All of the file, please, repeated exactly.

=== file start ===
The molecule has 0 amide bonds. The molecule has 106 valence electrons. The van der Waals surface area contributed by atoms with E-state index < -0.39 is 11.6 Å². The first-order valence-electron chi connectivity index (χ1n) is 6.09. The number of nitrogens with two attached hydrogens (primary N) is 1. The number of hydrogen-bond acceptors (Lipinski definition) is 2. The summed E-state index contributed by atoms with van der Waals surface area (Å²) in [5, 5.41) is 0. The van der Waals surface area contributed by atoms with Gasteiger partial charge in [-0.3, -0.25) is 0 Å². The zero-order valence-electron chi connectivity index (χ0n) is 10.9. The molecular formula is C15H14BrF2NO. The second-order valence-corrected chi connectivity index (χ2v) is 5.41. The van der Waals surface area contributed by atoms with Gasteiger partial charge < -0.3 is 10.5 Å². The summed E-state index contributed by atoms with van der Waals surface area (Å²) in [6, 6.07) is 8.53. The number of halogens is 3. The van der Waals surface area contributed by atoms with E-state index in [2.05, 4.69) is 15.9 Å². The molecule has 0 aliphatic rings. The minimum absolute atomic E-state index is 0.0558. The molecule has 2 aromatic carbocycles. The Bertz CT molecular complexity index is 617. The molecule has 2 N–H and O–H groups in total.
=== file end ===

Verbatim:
The molecule has 0 amide bonds. The molecule has 106 valence electrons. The van der Waals surface area contributed by atoms with E-state index < -0.39 is 11.6 Å². The first-order valence-electron chi connectivity index (χ1n) is 6.09. The number of nitrogens with two attached hydrogens (primary N) is 1. The number of hydrogen-bond acceptors (Lipinski definition) is 2. The summed E-state index contributed by atoms with van der Waals surface area (Å²) in [5, 5.41) is 0. The van der Waals surface area contributed by atoms with Gasteiger partial charge in [-0.3, -0.25) is 0 Å². The zero-order valence-electron chi connectivity index (χ0n) is 10.9. The molecular formula is C15H14BrF2NO. The second-order valence-corrected chi connectivity index (χ2v) is 5.41. The van der Waals surface area contributed by atoms with Gasteiger partial charge < -0.3 is 10.5 Å². The summed E-state index contributed by atoms with van der Waals surface area (Å²) in [6, 6.07) is 8.53. The number of halogens is 3. The van der Waals surface area contributed by atoms with E-state index in [2.05, 4.69) is 15.9 Å². The molecule has 0 aliphatic rings. The minimum absolute atomic E-state index is 0.0558. The molecule has 2 aromatic carbocycles. The Bertz CT molecular complexity index is 617. The molecule has 2 N–H and O–H groups in total.